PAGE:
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1. chinaXiv:201605.01577 [pdf]

PLASMA AND MAGNETIC FIELD CHARACTERISTICS OF SOLAR CORONAL MASS EJECTIONS IN RELATION TO GEOMAGNETIC STORM INTENSITY AND VARIABILITY

Liu, Ying D.; Hu, Huidong; Wang, Rui; Yang, Zhongwei; Zhu, Bei; Liu, Yi A.; Luhmann, Janet G.; Richardson, John D.
Subjects: Geosciences >> Space Physics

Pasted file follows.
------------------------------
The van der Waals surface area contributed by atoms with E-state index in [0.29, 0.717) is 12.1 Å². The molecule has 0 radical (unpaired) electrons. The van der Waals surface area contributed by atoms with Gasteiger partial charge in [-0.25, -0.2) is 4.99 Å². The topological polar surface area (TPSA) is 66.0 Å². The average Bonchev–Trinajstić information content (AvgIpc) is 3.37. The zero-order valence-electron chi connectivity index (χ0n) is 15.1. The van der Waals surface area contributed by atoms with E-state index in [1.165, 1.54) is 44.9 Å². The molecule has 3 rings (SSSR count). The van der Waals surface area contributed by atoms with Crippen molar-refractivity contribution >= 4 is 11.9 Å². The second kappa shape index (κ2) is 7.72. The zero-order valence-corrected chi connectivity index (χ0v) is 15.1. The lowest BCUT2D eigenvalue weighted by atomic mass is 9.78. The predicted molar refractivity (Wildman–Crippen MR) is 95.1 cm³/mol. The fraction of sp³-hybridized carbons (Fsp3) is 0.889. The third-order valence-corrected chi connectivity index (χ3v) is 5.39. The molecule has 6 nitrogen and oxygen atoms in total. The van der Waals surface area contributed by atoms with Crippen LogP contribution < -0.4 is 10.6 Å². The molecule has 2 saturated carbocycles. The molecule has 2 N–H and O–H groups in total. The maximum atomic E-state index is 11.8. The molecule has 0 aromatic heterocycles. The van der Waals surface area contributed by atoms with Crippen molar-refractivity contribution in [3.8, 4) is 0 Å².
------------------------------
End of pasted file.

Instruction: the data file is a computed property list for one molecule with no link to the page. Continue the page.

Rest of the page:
The largest geomagnetic storms of solar cycle 24 so far occurred on 2015 March 17 and June 22 with D-st minima of -223 and -195 nT, respectively. Both of the geomagnetic storms show a multi-step development. We examine the plasma and magnetic field characteristics of the driving coronal mass ejections (CMEs) in connection with the development of the geomagnetic storms. A particular effort is to reconstruct the in situ structure using a Grad-Shafranov technique and compare the reconstruction results with solar observations, which gives a larger spatial perspective of the source conditions than one-dimensional in situ measurements. Key results are obtained concerning how the plasma and magnetic field characteristics of CMEs control the geomagnetic storm intensity and variability: (1) a sheath-ejecta-ejecta mechanism and a sheath-sheath-ejecta scenario are proposed for the multi-step development of the 2015 March 17 and June 22 geomagnetic storms, respectively;(2) two contrasting cases of how the CME flux-rope characteristics generate intense geomagnetic storms are found, which indicates that a southward flux-rope orientation is not a necessity for a strong geomagnetic storm;and (3) the unexpected 2015 March 17 intense geomagnetic storm resulted from the interaction between two successive CMEs plus the compression by a high-speed stream from behind, which is essentially the "perfect storm" scenario proposed by Liu et al. (i.e., a combination of circumstances results in an event of unusual magnitude), so the "perfect storm" scenario may not be as rare as the phrase implies.

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